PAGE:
• SOA Report Card Findings Process Process • Education • Many sources: PoCs and pilots, research and advisory,  conferences, books and articles, blogosphere, new hires  and consultants • Service modeling • DANGER ZONE: Well‐defined service models are rare – Few common business vocabularies and data models – Inadequate descriptions – Limited set of best practices defined • Requirements management is a major source of concern • Business process modeling • Many organizations correlate SOA with Business Process,  although exact relationship is still TBD 15 All Contents © 2008 Burton Group. All rights reserved. SOA Report Card Findings Results  Results = portfolio • Most organizations have deployed successful projects • DANGER ZONE: missing service ownership models • Many organizations have big plans for 2008 • e.g., Plan to roll out >25 additional service, deploy external  services • DANGER ZONE: Business often has not yet signed on to the plan • Common successful project entry points • Infrastructure services (typically without business input) • Data services (especially reference and mainframe data) • Integration (often used for only one project—leads to JABOWS) • SOA initiatives often focus on one of two areas: • Data • Business process 16 All Contents © 2008 Burton Group. All rights reserved.
    • 17 SOA Report Card SUCCESS KILLERS All Contents © 2008 Burton Group. All rights reserved. 18 All Contents © 2008 Burton Group. All rights reserved.
    • 19 Proposed Business guy solution Technology guys All Contents © 2008 Burton Group. All rights reserved. Isolated projects decrease agility 20 All Contents © 2008 Burton Group. All rights reserved.
    • Success Killers Non-collaborative culture impedes adoption Lack of incentive Missing complementary initiatives All Contents © 2008 Burton Group. All rights reserved. Success Killers 22 Missing the big picture Lack of attention to adoption drivers (business) All Contents © 2008 Burton Group. All rights reserved.
    • Success Killers 23 Lack of IT maturity Lack of understanding of SOA principles and terms All Contents © 2008 Burton Group. All rights reserved. Success Killers Dysfunction • Disabling behaviors: • Poor planning/communication • Blame and lack of trust • No appreciation for risk • Technology focus • No cultural support for governance • Multiple problem areas: • Funding‐based disincentives • People‐relationship disincentives • Project‐centric mindset • “I’m special” • “If we build it, they will come” • Ivory tower syndrome 24 All Contents © 2008 Burton Group. All rights reserved.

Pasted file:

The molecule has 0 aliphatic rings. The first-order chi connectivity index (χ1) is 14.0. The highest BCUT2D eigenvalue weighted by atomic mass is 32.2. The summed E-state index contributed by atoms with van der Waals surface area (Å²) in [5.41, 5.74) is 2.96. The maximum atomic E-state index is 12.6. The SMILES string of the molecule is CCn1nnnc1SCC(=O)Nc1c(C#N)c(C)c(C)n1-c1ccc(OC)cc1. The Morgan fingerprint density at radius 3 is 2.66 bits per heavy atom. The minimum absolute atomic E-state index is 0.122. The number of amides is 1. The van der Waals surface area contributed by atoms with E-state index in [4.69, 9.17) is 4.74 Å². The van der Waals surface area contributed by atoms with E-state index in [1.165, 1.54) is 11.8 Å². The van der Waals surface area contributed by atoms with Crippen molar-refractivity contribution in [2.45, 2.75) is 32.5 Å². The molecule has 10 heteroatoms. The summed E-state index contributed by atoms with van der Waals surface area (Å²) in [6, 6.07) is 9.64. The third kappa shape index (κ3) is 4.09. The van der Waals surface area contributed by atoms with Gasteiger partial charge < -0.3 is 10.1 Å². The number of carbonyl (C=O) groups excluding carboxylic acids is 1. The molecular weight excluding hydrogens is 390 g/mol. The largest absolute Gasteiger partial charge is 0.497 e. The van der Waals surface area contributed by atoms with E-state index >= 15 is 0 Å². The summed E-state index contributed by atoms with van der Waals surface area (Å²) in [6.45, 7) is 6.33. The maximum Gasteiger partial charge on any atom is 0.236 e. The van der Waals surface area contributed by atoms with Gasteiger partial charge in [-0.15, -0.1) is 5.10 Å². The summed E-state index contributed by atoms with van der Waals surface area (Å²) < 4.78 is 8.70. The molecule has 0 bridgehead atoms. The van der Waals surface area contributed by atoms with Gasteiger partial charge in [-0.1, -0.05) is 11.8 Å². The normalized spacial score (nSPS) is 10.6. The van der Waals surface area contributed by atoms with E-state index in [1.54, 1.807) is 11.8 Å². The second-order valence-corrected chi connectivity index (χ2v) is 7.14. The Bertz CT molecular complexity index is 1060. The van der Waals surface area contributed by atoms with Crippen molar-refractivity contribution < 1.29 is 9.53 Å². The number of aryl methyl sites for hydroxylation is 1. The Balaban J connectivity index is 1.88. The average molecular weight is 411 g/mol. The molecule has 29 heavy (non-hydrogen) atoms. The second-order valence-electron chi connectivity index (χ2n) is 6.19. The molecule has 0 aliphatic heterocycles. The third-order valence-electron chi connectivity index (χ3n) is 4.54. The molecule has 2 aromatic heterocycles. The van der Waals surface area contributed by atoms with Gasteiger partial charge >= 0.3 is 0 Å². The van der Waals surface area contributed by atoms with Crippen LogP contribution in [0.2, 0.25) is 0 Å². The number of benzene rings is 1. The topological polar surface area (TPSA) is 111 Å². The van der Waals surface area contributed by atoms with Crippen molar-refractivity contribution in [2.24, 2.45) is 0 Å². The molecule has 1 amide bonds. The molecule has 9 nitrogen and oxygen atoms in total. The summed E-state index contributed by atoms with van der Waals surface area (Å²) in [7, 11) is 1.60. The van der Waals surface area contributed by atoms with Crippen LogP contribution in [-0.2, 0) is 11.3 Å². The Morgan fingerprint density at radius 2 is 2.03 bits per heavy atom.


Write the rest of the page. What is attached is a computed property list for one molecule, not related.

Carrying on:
• 25 Missing ownership and responsibility All Contents © 2008 Burton Group. All rights reserved. SOA Report Card SUCCESS FACTORS All Contents © 2008 Burton Group. All rights reserved.
    • Success Factors Success stories are inspiring • Real benefits • Increased flexibility and agility • Reduced costs • Improved time to market/value A • Rapid results • Benefits appear within 12 months • Initiatives focus on business value  • Addressing pressing business issues • Initiatives invariably part of larger transformation  effort • Reorganization • Significant investment in social capital • Adoption of agile/iterative methodologies 27 All Contents © 2008 Burton Group. All rights reserved. Success Factors Critical success factors • Trust relationship between IT and business • Strong leadership • Getting people on the same page (coordinated  effort) • Frequent and regular deliverables • Tying activities/deliverables to business goals and  value 28 All Contents © 2008 Burton Group. All rights reserved.